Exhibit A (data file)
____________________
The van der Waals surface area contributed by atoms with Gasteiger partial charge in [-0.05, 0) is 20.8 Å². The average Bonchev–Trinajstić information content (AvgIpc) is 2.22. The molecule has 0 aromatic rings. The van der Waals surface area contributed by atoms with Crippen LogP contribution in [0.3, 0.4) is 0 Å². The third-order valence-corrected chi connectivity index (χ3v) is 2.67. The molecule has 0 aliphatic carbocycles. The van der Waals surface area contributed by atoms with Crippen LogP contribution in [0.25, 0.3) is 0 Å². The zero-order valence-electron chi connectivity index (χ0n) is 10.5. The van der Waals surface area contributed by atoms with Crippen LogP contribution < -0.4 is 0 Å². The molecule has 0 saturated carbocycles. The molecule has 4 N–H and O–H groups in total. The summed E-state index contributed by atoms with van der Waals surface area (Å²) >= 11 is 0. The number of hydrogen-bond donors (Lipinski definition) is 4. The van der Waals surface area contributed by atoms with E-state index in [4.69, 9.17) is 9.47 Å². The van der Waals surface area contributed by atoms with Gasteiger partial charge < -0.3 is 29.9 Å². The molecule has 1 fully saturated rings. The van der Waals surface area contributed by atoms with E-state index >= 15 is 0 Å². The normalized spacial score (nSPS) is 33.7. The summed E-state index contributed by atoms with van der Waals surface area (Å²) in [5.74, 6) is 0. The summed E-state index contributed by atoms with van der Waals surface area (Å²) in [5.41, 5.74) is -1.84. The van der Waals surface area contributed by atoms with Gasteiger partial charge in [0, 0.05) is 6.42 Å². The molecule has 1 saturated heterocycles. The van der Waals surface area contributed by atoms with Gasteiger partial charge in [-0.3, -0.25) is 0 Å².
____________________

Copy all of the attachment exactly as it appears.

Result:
The van der Waals surface area contributed by atoms with Gasteiger partial charge in [-0.05, 0) is 20.8 Å². The average Bonchev–Trinajstić information content (AvgIpc) is 2.22. The molecule has 0 aromatic rings. The van der Waals surface area contributed by atoms with Crippen LogP contribution in [0.3, 0.4) is 0 Å². The third-order valence-corrected chi connectivity index (χ3v) is 2.67. The molecule has 0 aliphatic carbocycles. The van der Waals surface area contributed by atoms with Crippen LogP contribution in [0.25, 0.3) is 0 Å². The zero-order valence-electron chi connectivity index (χ0n) is 10.5. The van der Waals surface area contributed by atoms with Crippen LogP contribution < -0.4 is 0 Å². The molecule has 0 saturated carbocycles. The molecule has 4 N–H and O–H groups in total. The summed E-state index contributed by atoms with van der Waals surface area (Å²) >= 11 is 0. The number of hydrogen-bond donors (Lipinski definition) is 4. The van der Waals surface area contributed by atoms with E-state index in [4.69, 9.17) is 9.47 Å². The van der Waals surface area contributed by atoms with Gasteiger partial charge < -0.3 is 29.9 Å². The molecule has 1 fully saturated rings. The van der Waals surface area contributed by atoms with E-state index >= 15 is 0 Å². The normalized spacial score (nSPS) is 33.7. The summed E-state index contributed by atoms with van der Waals surface area (Å²) in [5.74, 6) is 0. The summed E-state index contributed by atoms with van der Waals surface area (Å²) in [5.41, 5.74) is -1.84. The van der Waals surface area contributed by atoms with Gasteiger partial charge in [0, 0.05) is 6.42 Å². The molecule has 1 saturated heterocycles. The van der Waals surface area contributed by atoms with Gasteiger partial charge in [-0.3, -0.25) is 0 Å².